This is something that’s been on my mind. I thought I’d think out loud today.
Have you ever noticed how obsessed our society is with physical beauty? I’m sure you have. You can’t get around it. It’s brought to our attention as young children and the idea of being beautiful becomes a desire. How much we desire it varies from person to person, age to age.
Obviously, the pressure for physical beauty comes from many outlets… maybe it’s the barbies I played with for half of my childhood… maybe it’s the way I noticed pretty girls got more attention in school… maybe it’s my genetic make-up as a human… maybe it’s the make-up and weight loss industry that gains millions of dollars from us every year.Whatever it is, the pressure is there. We all feel it.
Have you ever noticed that on almost every TV show almost every character is one that 90% of the population will agree is attractive? Look at the Braverman’s from Parenthood. Look at the doctors on House, MD. I think what made love The Office so much was that the characters were much more realistic.
Most of us would agree that this pressure is more suffocating for girls than boys. For some reason we associate getting out of bed and throwing on clothes to be sexy for a man, rugged if you will, but if a woman did the same thing we’d say she doesn’t “take care of herself.” A woman is expected to put on make-up, fix her hair, stay up with the fashion trends, and be thin but not too thin.
I don’t believe the obession with beauty is anything new, but now there are so many ways to make us look more beautiful. It would be a shame not try them, right?
I mean, if I don’t like the way I look…
I can put some make-up on…
Or fix my hair in a certain way….
Or use a filter.
And if I am fully committed to being beautiful I could do things like spend hours in the gym everyday, buy the newest and greatest beauty product, hit the tanning bed, or maybe get plastic surgery.
No, I’m not implying these things are bad on their own. I just think it’s good to examine our motives. If we want to be more tan or more toned, why do we want it? Is it because we believe we will be more beautiful? If we are more beautiful, will life be better? Will we have more self-confidence?
If you asked me, I’d say yes. Sure, we’d feel a little better about ourselves. Until we notice something else that doesn’t meet the status quo. Did you know that most people who have plastic surgery are people who have had plastic surgery in the past? Why is that the beauty and weight loss industry are making billions of dollars?
Doesn’t it seem like we will never be enough?
From my own personal experience, the answer is no: we will never be enough if we constantly compare ourselves to others. We will never be enough if it’s physical beauty that we find our value in. In middle school I began to associate beauty with being skinny. After being told I would be “so hot if I lost 10 pounds” by a guy friend at 14, I was certain that was the case.But in the end being skinny left me feeling lifeless and not beautiful at all. Then it became about looking “womanly.” Have a curvy body, not look like a child. Oh wait, can I be curvy and fit? Can I make that happen?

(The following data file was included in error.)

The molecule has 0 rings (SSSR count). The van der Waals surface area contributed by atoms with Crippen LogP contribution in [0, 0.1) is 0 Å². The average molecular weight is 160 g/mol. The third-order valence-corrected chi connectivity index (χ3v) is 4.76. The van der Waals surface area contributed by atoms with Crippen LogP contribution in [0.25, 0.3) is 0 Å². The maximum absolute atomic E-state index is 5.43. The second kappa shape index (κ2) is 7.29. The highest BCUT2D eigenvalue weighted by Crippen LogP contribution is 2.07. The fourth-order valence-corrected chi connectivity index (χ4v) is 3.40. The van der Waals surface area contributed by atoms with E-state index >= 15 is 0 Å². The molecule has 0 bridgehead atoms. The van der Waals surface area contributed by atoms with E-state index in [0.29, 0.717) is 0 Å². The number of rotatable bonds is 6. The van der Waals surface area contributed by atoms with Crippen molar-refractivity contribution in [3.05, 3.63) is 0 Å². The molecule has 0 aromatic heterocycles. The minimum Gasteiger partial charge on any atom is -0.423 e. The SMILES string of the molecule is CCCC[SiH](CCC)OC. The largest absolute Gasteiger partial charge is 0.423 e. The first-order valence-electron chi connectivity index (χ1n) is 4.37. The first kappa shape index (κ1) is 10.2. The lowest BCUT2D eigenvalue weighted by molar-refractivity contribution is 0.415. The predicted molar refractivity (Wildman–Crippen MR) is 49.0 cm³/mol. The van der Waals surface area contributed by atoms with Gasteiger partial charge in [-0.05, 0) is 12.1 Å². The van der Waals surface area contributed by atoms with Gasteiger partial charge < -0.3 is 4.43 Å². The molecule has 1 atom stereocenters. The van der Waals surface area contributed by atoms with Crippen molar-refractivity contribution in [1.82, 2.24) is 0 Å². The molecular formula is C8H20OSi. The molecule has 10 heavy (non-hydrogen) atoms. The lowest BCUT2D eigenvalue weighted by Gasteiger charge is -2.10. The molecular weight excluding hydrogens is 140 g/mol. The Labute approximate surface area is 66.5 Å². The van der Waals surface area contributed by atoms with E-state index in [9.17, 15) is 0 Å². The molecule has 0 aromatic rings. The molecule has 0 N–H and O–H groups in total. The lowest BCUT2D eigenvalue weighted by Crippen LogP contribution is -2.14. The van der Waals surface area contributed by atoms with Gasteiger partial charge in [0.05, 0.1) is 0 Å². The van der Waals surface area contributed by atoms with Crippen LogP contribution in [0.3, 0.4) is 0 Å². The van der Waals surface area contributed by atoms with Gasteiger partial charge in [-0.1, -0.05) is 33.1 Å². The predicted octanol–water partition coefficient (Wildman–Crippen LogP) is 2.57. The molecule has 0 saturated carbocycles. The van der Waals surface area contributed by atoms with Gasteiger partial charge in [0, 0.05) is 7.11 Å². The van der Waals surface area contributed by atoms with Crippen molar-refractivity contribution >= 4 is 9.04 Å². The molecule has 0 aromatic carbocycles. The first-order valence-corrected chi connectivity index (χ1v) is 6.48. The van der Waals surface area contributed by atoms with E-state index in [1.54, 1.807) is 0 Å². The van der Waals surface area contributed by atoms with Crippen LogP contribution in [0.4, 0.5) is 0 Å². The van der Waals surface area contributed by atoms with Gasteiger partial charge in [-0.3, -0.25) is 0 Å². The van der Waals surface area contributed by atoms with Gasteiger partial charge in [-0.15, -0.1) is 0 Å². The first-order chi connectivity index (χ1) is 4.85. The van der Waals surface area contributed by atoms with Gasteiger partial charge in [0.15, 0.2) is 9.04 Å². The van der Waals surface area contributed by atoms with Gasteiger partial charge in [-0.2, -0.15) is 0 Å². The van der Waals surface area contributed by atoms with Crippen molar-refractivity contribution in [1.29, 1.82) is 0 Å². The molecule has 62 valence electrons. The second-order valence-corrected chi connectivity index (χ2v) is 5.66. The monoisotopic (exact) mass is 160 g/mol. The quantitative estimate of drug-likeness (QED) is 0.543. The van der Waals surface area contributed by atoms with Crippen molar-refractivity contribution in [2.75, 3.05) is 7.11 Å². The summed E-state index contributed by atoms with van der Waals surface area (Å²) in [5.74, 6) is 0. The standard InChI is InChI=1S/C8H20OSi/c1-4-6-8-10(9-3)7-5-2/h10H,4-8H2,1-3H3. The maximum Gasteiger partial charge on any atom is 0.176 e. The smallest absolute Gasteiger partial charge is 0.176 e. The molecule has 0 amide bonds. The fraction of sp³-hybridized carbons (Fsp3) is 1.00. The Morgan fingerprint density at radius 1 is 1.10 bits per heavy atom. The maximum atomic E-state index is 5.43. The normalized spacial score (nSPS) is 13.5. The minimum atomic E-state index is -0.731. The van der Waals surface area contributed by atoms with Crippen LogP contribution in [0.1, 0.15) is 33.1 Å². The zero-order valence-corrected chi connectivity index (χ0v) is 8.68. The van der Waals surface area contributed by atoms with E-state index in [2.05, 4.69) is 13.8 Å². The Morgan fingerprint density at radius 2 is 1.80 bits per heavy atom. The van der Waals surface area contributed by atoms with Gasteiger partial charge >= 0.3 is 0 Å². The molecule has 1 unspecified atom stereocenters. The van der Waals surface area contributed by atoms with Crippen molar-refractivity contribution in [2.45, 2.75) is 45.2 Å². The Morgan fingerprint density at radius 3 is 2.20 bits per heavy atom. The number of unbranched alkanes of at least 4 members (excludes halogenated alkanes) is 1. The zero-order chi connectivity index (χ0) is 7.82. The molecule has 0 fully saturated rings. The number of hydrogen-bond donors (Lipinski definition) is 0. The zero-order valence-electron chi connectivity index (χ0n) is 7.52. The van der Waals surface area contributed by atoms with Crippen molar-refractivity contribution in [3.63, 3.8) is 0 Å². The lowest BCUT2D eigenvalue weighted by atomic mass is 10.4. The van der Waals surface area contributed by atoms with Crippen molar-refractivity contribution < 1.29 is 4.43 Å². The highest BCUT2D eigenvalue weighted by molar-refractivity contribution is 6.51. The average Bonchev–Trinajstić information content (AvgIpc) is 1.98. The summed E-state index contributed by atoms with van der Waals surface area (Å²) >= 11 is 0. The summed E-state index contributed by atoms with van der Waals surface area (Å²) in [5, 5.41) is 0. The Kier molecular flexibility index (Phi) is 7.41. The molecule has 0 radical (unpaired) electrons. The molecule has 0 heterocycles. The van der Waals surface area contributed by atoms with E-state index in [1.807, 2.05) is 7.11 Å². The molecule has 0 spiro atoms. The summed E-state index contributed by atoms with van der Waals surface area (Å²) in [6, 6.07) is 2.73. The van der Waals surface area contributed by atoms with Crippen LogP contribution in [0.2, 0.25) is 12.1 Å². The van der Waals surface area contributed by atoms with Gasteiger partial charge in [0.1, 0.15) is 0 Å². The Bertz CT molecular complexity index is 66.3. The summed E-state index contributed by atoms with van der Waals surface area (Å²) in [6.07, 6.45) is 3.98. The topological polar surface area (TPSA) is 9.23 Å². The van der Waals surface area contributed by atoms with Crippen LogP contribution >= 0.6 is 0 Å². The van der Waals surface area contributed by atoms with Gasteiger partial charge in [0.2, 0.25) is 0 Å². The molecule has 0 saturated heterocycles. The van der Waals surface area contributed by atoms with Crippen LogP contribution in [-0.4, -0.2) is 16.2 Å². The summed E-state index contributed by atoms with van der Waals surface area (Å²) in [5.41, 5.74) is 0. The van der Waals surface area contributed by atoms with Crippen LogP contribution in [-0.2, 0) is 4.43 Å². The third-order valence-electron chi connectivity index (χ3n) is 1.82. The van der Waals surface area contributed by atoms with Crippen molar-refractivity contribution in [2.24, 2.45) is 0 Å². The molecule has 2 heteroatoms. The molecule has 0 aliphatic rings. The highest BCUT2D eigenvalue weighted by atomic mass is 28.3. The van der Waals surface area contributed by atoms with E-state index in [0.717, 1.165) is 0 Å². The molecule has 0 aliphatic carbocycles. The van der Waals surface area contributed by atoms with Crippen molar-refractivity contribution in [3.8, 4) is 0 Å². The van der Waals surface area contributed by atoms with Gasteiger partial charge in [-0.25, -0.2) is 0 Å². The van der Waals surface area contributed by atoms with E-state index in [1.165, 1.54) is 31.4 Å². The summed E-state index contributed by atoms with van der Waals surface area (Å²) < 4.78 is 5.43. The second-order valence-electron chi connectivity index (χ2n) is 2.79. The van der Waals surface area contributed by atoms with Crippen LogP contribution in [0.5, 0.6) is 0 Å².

In my post “stop waiting to love your body“, I shared my solution to body peace: forget about it. No, not to neglect my body, but to forget about the way it looks. Focus on how I feel emotionally and what I am capable of.
What they say is true, beauty is deceptive. When we crave physical beauty we become jealous. Jealous of those we think have what we don’t. We become consumed. Consumed with how we can improve our looks, often to the point of forgetting what we really value. We become self-conscious. We start to believe that if only we were more physically attractive then we could accomplish our goals.
I doubt this desire or attraction will ever really go away completely in us. We find joy in looking pretty on a date night or buying a new outfit that fits just right. We love to be told we are beautiful. However, I think it’s important to keep the discussion open. How does this pressure to be beautiful affect us? Is it causing us to be more insecure and less likely to feel comfortable enough to take risks? Is it causing us to be discouraged when our work outs don’t seem to be changing our bodies quite like we hoped? Do we spend too much time in the mirror, getting ready or just looking at ourselves?
For myself I have found that with age and a better understanding of society, I’ve definitely grown more confident. I believe and support the message that we can accept our bodies and not dwell on them, but simply dwell in them.
^Here I am after I came home from a run. I felt so good. My body was feeling strong and I was so proud that I had managed do as much as I did. When I look at this picture, I don’t see my “dream body.” When I look at this picture what I do see is me, my body. Average, but mine. Yet, I see more than a body. I see confidence. I see progression. I see happiness.
Can we begin to look past our the appearances of our physical bodies and look at what they have done? Can we see our whole selves and not just the surface? Can we begin to invest more in the soul dwelling in the body than in the body housing our souls?
I say yes. Yes we can. And when we support one another in this endeavor, we are far more likely to succeed. We can fight the pressure put on us as females to value our physical body more than or minds.
I’d love to hear your thoughts, if you agree/disagree/etc. Let’s keep this discussion open.